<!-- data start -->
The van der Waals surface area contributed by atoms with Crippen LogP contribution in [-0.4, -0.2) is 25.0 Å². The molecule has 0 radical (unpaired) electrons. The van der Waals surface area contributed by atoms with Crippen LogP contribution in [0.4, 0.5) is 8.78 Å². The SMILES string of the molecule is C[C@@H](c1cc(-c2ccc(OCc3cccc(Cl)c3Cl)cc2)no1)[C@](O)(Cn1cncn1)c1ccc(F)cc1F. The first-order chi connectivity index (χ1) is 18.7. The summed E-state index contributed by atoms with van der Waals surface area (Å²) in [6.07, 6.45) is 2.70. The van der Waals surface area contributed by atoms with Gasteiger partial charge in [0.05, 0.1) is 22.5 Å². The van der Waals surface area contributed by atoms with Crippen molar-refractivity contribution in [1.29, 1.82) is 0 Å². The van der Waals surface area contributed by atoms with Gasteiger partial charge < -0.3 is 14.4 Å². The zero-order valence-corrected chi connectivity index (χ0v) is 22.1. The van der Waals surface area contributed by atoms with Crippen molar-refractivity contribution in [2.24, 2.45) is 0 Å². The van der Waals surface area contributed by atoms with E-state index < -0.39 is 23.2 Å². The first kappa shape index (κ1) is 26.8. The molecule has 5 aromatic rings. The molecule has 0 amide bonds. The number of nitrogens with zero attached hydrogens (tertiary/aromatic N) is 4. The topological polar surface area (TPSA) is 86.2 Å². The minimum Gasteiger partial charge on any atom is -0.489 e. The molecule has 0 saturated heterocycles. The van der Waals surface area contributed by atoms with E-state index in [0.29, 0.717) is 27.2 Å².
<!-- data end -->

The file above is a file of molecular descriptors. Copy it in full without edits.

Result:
The van der Waals surface area contributed by atoms with Crippen LogP contribution in [-0.4, -0.2) is 25.0 Å². The molecule has 0 radical (unpaired) electrons. The van der Waals surface area contributed by atoms with Crippen LogP contribution in [0.4, 0.5) is 8.78 Å². The SMILES string of the molecule is C[C@@H](c1cc(-c2ccc(OCc3cccc(Cl)c3Cl)cc2)no1)[C@](O)(Cn1cncn1)c1ccc(F)cc1F. The first-order chi connectivity index (χ1) is 18.7. The summed E-state index contributed by atoms with van der Waals surface area (Å²) in [6.07, 6.45) is 2.70. The van der Waals surface area contributed by atoms with Gasteiger partial charge in [0.05, 0.1) is 22.5 Å². The van der Waals surface area contributed by atoms with Crippen molar-refractivity contribution in [1.29, 1.82) is 0 Å². The van der Waals surface area contributed by atoms with Gasteiger partial charge < -0.3 is 14.4 Å². The zero-order valence-corrected chi connectivity index (χ0v) is 22.1. The van der Waals surface area contributed by atoms with Crippen molar-refractivity contribution in [2.24, 2.45) is 0 Å². The van der Waals surface area contributed by atoms with E-state index < -0.39 is 23.2 Å². The first kappa shape index (κ1) is 26.8. The molecule has 5 aromatic rings. The molecule has 0 amide bonds. The number of nitrogens with zero attached hydrogens (tertiary/aromatic N) is 4. The topological polar surface area (TPSA) is 86.2 Å². The minimum Gasteiger partial charge on any atom is -0.489 e. The molecule has 0 saturated heterocycles. The van der Waals surface area contributed by atoms with E-state index in [0.29, 0.717) is 27.2 Å².